Clondegad v Cooraclare @ St Michael’s Park, Kilmihil, Sunday 2.30pm
Cooraclare and Clondegad have taken the scalp of county champions Cratloe, but know that it’s all about which team can now push on to the next level and reach the county decider. A first ever final frontier for Clondegad or first in 18 years for Cooralare? Between them it is.
YOU know that feeling when a shock is in air and then it actually happens.
The tremors of giddy excitement; the sound of the crowd; the whispers from one to the next as if they’re consulting with one another to corroborate that what they’re seeing is actually happening.
So it was when Clondegad were cutting through the Cratloe defences and racking up their winning scores; so it was when they actually did the deed — dumped the county champions.
It was seismic; it was scintillating stuff from the underdogs and as their supporters, neutrals and the Cratloe faithful observed it all from the covered Kop on the River Fergus side of Cusack Park they Clondegad players out on the field could have been forgiven for bursting into spontaneous song in the teeming rain.
There in lies the biggest obstacle that Clondegad have to face from here on in — giddy excitement and expectation can be imposters in any dressing room out to win a championship.
Put simply it has to be parked, because the job of work really starts here, because after defeating the three-in-a-row chasing champs, no better team than Cooraclare to pounce.
Clondegad are favourites — firm favourites for that matter, on the back of league and championship form as they move closer to what their fellow parishioners Lissycasey achieved back in ’07.
That was the Cusack Cup/Jack Daly Cup double.
Cooraclare are in the long grass though, still somewhat unheralded despite the fact that they’ve come to this semi-final via the front door of winning all three championship games to date.
Yes they had a wretched spring and early summer campaign with their only return from the Cusack Cup being a draw on the opening day to St Joseph’s Miltown before they slumped to six successive defeats and relegation.
But proof of the chasm between league and championship has come footballing home with Cooraclare in 2015 — a team transformed between the two competitions, so much so that there are those out in the Milesians country that think their name is written on the cup.
In their three games they’ve found a way — each game being of a similar shade to each other; they could just as easily have lost to Wolfe Tones, Cratloe and O’Curry’s, but all the time got home by the minimum margin.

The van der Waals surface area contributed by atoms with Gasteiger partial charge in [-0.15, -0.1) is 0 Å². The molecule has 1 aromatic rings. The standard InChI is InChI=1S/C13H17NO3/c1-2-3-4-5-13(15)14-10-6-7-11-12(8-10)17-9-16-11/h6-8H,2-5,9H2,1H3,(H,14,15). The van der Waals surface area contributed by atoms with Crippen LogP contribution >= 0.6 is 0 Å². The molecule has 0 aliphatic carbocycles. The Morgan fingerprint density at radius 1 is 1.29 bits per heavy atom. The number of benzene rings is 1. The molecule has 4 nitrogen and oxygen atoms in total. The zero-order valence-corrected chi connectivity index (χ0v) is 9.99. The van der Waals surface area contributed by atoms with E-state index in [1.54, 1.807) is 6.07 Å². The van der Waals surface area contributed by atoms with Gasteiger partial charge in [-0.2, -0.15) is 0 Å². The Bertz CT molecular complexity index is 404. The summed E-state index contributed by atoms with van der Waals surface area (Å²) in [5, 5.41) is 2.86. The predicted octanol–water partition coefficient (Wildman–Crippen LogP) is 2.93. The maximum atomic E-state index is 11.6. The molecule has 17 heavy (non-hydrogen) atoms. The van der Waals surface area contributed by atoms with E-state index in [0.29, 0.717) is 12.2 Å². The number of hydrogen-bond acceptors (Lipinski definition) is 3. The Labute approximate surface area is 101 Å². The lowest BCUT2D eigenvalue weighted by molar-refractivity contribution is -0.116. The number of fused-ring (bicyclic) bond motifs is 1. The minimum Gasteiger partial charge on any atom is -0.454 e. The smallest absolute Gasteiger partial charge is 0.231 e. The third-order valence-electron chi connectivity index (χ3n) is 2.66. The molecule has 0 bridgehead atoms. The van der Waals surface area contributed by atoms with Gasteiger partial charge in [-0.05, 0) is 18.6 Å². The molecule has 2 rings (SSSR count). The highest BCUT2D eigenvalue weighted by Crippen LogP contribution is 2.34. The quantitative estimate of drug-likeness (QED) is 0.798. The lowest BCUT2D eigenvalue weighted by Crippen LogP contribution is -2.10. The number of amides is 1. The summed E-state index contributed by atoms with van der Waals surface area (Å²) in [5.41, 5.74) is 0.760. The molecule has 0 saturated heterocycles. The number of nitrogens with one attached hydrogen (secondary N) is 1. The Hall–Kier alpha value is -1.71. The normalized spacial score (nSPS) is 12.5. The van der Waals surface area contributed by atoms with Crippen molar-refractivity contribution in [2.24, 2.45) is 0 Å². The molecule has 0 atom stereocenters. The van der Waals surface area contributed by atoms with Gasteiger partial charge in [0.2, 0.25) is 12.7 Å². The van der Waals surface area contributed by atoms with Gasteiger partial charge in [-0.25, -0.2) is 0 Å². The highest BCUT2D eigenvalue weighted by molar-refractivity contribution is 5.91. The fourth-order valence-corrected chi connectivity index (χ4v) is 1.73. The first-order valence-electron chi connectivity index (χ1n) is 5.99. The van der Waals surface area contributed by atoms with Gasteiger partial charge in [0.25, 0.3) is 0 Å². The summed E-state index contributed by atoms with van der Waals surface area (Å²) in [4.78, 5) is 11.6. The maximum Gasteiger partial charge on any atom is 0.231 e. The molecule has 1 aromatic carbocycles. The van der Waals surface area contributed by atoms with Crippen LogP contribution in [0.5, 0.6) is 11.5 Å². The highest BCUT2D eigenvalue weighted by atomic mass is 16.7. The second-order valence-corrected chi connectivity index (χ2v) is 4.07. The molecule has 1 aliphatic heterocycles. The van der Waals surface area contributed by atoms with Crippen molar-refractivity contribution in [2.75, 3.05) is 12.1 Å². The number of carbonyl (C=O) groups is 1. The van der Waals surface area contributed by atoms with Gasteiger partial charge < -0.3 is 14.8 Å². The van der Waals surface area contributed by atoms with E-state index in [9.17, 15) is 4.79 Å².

That says as much about their character as their football and what they learned along the way — by osmosis almost — could conceivably give them the platform to explode come this business end of the season.
Certainly they’re creating enough chances to win a county championship — the day they convert much more than they miss and they’ll have really arrived as a serious force in Clare football once more.
After 18 years they hope, by bridging a gap that stretches back to Carron in ’97 when the last contested and won a county title.
Youth has been given its fling thanks to the contribution of county minors like Pearse Lillis, Sean ‘Yank’ O’Donoghue and Jack Morrissey to name but three, while the seam of experience is provided by the likes of Rory Donnelly, Thomas Donnellan, Michael ‘Tucker’ Kelly, Thomas Downes et al and they have a gameplay that’s been honed over the last few years and will present Clondegad with something they’ve never really encountered before.
That’s the packed defence. Cooraclare turned to it after being routed by Cratloe two years ago, but in ’13 and ’14 it meant they offered barely anything in attack.
This year the results say differently, with the speed that comes with youth and the greater awareness among everyone involved what the other is doing making the Milesians a different proposition.
That said, Clondegad are a different proposition as well. All because they’re the team to beat.
Dominant in their first two games against Shannon Gaels and O’Curry’s, they moved onto a different level with their performance against Cratloe with the Brennan brothers, Eoghan Donnellan and Tony Kelly being their driving forces.
They can be the same in this game, while if former countymen in the goalscorer from the last day Paudge McMahon and Brian Carrigg can their games it’s hard to back against them.
But there’s also the pressure.
Remember Clondegad were favourites in three county intermediate finals that they lost before finally getting over the line at the fourth attempt.
They won’t want that to come back and haunt them in their first county senior semi-final appearance since 1948.
Path to the semi-final
25 July @ Cooraclare
Clondegad 2-11 Shannon Gaels 1-7
15 August @ Doonbeg
Clondegad 2-16 O’Curry’s 0-11
13 September @ Cusack Park
Clondegad 1-12 Cratloe 0-11
25 July @ Clarecastle
Cooraclare 1-11 Wolfe Tones 1-10
16 August @ Clarecastle
Cooraclare 1-9 Cratloe 1-8
12 September @ Doonbeg
Cooraclare 1-11 O’Curry’s 1-10